What this did was actually allowed me to become REALLY connected with the album. I allowed no other distraction to get in the way and this created a real attachment. There were points when I felt like I was losing all perspective (along with my mind) but overall what came out of this was a really deﬁned product. Everything was written and engineered with the same state of mind and I actually think the situation proved to be a real blessing.
I've seen the pre-release buzz for the album so far and it's stellar. Do you ever ﬁnd yourself paying attention to what critics have to say about your albums, be it bad or good, or do you shrug it off and make this music for yourself?
Blacker: ESA has always been a ‘critics’ choice but not necessarily a ‘fans’ choice. This project has never really experienced much joy on dace-ﬂoors and there are still a LOT of audiences within this genre who have never heard of ESA. So of course I will always pay attention to reviews but honestly (and this may sound a little bigheaded), I’ve never received a bad or mediocre album or live review from a critic of a magazine or any other platform. This is always pleasing but as stated above…profile raising has been much more of a focus for me of late and getting this project to as many people as possible.
And what else do you have planned for ESA in the future? Have you any shows, tours, EPs, singles, remixes, etc. lined up that you can talk about?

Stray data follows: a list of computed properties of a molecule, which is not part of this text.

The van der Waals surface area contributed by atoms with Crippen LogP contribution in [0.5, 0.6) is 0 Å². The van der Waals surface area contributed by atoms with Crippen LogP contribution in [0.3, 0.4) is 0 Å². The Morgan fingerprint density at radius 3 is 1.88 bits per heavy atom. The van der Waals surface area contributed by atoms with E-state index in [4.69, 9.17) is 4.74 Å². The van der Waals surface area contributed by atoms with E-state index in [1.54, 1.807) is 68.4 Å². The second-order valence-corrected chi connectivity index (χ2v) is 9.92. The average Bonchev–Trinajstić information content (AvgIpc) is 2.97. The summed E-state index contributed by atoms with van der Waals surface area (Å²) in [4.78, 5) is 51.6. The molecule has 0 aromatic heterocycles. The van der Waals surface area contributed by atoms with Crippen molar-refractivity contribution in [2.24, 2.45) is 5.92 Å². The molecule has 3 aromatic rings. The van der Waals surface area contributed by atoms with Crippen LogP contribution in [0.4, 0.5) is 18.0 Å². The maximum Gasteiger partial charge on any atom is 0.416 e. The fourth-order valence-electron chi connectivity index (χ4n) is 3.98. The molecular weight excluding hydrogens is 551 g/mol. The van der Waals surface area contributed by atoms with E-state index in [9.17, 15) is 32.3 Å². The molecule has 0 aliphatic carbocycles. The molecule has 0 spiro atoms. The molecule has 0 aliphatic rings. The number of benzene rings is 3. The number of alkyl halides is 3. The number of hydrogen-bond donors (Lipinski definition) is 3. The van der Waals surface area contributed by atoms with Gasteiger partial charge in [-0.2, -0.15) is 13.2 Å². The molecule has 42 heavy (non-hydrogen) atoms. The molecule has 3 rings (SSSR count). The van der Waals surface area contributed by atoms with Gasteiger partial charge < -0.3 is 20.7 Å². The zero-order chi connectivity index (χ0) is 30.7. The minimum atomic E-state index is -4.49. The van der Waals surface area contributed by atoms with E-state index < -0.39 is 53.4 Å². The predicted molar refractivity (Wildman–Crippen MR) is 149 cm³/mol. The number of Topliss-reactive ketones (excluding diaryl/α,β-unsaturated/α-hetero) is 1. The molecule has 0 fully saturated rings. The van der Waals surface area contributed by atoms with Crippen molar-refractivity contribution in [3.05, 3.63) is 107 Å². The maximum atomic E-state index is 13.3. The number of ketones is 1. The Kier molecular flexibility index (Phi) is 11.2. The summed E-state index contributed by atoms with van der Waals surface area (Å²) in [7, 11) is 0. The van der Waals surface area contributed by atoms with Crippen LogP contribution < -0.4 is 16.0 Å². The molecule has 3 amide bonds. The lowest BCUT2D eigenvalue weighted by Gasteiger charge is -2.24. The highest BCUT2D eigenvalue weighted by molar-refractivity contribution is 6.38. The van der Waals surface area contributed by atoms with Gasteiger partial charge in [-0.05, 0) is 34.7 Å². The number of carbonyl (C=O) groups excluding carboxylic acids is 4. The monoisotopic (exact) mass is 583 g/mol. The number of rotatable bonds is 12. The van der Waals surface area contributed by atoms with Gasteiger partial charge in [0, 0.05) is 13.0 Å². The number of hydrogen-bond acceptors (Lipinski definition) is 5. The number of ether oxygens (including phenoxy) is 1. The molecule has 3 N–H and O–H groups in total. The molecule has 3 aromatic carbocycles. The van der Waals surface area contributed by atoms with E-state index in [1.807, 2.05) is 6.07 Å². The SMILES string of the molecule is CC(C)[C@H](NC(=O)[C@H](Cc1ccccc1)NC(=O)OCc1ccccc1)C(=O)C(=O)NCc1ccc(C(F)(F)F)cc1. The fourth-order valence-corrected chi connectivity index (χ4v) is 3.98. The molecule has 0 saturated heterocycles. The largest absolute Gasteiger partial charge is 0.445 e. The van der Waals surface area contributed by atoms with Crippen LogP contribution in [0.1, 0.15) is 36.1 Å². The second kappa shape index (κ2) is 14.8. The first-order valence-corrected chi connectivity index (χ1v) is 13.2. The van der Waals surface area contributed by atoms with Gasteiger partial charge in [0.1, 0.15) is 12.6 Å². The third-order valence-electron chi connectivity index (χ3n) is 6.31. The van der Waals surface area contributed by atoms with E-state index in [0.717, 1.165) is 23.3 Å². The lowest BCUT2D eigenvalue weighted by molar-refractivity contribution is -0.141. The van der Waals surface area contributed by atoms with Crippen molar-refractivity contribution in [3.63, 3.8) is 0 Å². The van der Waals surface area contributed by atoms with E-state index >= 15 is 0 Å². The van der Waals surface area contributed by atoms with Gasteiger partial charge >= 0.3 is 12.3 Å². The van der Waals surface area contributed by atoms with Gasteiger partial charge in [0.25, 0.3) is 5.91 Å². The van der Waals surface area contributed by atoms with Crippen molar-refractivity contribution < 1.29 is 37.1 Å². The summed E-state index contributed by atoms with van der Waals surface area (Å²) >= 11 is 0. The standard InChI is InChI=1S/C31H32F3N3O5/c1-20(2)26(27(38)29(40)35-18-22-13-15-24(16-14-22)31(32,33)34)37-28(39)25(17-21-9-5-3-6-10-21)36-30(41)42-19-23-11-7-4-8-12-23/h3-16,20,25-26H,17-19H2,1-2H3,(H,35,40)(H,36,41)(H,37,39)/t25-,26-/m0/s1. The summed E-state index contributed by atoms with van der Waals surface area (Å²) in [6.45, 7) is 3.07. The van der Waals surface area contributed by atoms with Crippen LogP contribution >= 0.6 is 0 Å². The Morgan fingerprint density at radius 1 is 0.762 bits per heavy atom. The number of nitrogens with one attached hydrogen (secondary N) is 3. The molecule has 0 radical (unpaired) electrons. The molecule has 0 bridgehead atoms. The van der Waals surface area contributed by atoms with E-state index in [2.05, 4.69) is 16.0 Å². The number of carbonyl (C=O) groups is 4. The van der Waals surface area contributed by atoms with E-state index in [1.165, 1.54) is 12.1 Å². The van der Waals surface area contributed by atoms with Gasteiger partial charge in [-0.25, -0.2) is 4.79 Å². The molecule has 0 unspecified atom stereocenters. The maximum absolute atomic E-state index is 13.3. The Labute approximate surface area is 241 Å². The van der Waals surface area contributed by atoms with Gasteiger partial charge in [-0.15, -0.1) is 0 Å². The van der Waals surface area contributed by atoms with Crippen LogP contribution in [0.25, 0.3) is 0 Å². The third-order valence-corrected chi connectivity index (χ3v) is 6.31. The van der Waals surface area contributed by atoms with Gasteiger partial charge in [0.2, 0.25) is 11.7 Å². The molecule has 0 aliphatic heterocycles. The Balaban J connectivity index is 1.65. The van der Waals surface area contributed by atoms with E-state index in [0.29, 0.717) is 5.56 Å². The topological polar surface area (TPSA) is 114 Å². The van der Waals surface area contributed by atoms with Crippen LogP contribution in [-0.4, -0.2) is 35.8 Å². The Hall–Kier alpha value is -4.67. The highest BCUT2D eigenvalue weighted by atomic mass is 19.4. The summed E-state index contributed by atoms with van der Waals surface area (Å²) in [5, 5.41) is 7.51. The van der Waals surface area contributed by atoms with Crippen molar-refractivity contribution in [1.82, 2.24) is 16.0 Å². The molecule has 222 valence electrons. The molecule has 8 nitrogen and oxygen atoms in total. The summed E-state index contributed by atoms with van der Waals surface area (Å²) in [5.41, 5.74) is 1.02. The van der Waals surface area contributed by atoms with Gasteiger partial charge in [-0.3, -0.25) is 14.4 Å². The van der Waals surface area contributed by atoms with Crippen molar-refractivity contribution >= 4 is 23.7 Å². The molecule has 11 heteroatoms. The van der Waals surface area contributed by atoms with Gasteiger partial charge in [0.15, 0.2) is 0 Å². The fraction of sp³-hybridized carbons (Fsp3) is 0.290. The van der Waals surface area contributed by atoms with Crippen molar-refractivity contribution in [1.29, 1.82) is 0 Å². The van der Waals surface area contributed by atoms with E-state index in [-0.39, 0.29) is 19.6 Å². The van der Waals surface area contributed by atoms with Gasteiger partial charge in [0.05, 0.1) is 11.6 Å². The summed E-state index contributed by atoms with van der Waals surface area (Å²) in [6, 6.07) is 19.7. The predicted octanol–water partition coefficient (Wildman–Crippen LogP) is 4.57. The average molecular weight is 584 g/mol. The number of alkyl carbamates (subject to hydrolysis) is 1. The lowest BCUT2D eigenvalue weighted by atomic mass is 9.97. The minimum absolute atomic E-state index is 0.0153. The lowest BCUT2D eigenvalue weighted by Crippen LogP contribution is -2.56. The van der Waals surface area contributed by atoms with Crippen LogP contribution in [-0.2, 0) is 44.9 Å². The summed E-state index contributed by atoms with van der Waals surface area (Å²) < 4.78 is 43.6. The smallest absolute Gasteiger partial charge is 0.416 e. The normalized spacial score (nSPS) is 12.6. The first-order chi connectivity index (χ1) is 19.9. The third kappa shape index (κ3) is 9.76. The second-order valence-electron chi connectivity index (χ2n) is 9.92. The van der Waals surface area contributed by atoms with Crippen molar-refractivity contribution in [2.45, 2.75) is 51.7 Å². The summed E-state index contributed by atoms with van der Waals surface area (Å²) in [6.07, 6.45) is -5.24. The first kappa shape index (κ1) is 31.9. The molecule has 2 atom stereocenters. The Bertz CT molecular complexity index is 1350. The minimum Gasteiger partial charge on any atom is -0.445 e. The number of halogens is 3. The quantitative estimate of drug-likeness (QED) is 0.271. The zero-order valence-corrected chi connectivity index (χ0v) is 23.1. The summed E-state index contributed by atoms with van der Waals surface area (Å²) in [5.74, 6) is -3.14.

Blacker: This album, both the writing and recording and also the promotion has taken a lot out of me personally. I will be taking a small break to asses what comes next with regards to a release but I can tell you that we are currently in the middle of ﬁlming the new music video and there are three high proﬁle shows booked so far this year. Those being Japan, Iceland and Calgary (Terminus festival).
Lastly, I'd like to tank you for your time and wish you the best with “That Beast”. I leave the space below open for any last words. Cheers!
Blacker: My words are: Thank you to everyone who has stuck with ESA for the past fourteen years. The people who buy ESA albums and come to shows are massively devoted and are massively personally attached to ESA. That support allows me to continue redefining the ESA sound and experiencing so many different things all over the world. Without these people, I would literally be nothing but a guy shouting and making large band noises in a small studio….so THANK YOU!
I've been writing for Brutal Resonance since November of 2012 and now serve as the editor-in-chief. I love the dark electronic underground and usually have too much to listen to at once but I love it. I am also an editor at Aggressive Deprivation, a digital/physical magazine since March of 2016. I support the scene as much as I can from my humble laptop.